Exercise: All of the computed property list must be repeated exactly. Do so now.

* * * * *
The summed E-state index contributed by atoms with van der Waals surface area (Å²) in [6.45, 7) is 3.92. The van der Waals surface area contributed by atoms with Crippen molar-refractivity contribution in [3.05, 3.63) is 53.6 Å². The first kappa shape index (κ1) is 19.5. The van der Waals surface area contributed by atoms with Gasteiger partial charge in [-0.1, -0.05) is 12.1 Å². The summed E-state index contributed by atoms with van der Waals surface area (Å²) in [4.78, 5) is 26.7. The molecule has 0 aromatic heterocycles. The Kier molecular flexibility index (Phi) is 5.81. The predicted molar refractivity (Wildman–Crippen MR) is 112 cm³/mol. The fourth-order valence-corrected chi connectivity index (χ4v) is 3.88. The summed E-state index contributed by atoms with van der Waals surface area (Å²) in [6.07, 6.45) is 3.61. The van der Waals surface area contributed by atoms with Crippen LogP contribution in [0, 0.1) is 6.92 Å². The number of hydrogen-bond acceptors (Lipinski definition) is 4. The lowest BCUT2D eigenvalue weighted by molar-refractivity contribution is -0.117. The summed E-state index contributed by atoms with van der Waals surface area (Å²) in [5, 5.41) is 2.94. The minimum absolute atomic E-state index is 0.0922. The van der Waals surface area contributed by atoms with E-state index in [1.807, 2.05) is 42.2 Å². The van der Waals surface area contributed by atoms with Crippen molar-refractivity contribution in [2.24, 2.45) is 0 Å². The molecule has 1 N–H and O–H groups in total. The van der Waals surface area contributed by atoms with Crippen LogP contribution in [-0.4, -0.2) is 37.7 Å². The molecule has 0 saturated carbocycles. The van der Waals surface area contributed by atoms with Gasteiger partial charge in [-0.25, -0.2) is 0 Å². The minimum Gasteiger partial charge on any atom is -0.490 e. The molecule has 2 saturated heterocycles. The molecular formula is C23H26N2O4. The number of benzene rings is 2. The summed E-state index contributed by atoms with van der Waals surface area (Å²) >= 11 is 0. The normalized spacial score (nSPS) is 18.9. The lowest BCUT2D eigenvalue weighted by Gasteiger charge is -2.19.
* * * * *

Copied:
The summed E-state index contributed by atoms with van der Waals surface area (Å²) in [6.45, 7) is 3.92. The van der Waals surface area contributed by atoms with Crippen molar-refractivity contribution in [3.05, 3.63) is 53.6 Å². The first kappa shape index (κ1) is 19.5. The van der Waals surface area contributed by atoms with Gasteiger partial charge in [-0.1, -0.05) is 12.1 Å². The summed E-state index contributed by atoms with van der Waals surface area (Å²) in [4.78, 5) is 26.7. The molecule has 0 aromatic heterocycles. The Kier molecular flexibility index (Phi) is 5.81. The predicted molar refractivity (Wildman–Crippen MR) is 112 cm³/mol. The fourth-order valence-corrected chi connectivity index (χ4v) is 3.88. The summed E-state index contributed by atoms with van der Waals surface area (Å²) in [6.07, 6.45) is 3.61. The van der Waals surface area contributed by atoms with Crippen LogP contribution in [0, 0.1) is 6.92 Å². The number of hydrogen-bond acceptors (Lipinski definition) is 4. The lowest BCUT2D eigenvalue weighted by molar-refractivity contribution is -0.117. The summed E-state index contributed by atoms with van der Waals surface area (Å²) in [5, 5.41) is 2.94. The minimum absolute atomic E-state index is 0.0922. The van der Waals surface area contributed by atoms with E-state index in [1.807, 2.05) is 42.2 Å². The van der Waals surface area contributed by atoms with Crippen molar-refractivity contribution in [2.24, 2.45) is 0 Å². The molecule has 1 N–H and O–H groups in total. The van der Waals surface area contributed by atoms with Crippen LogP contribution in [-0.4, -0.2) is 37.7 Å². The molecule has 0 saturated carbocycles. The van der Waals surface area contributed by atoms with Gasteiger partial charge in [-0.25, -0.2) is 0 Å². The minimum Gasteiger partial charge on any atom is -0.490 e. The molecule has 2 saturated heterocycles. The molecular formula is C23H26N2O4. The number of benzene rings is 2. The summed E-state index contributed by atoms with van der Waals surface area (Å²) >= 11 is 0. The normalized spacial score (nSPS) is 18.9. The lowest BCUT2D eigenvalue weighted by Gasteiger charge is -2.19.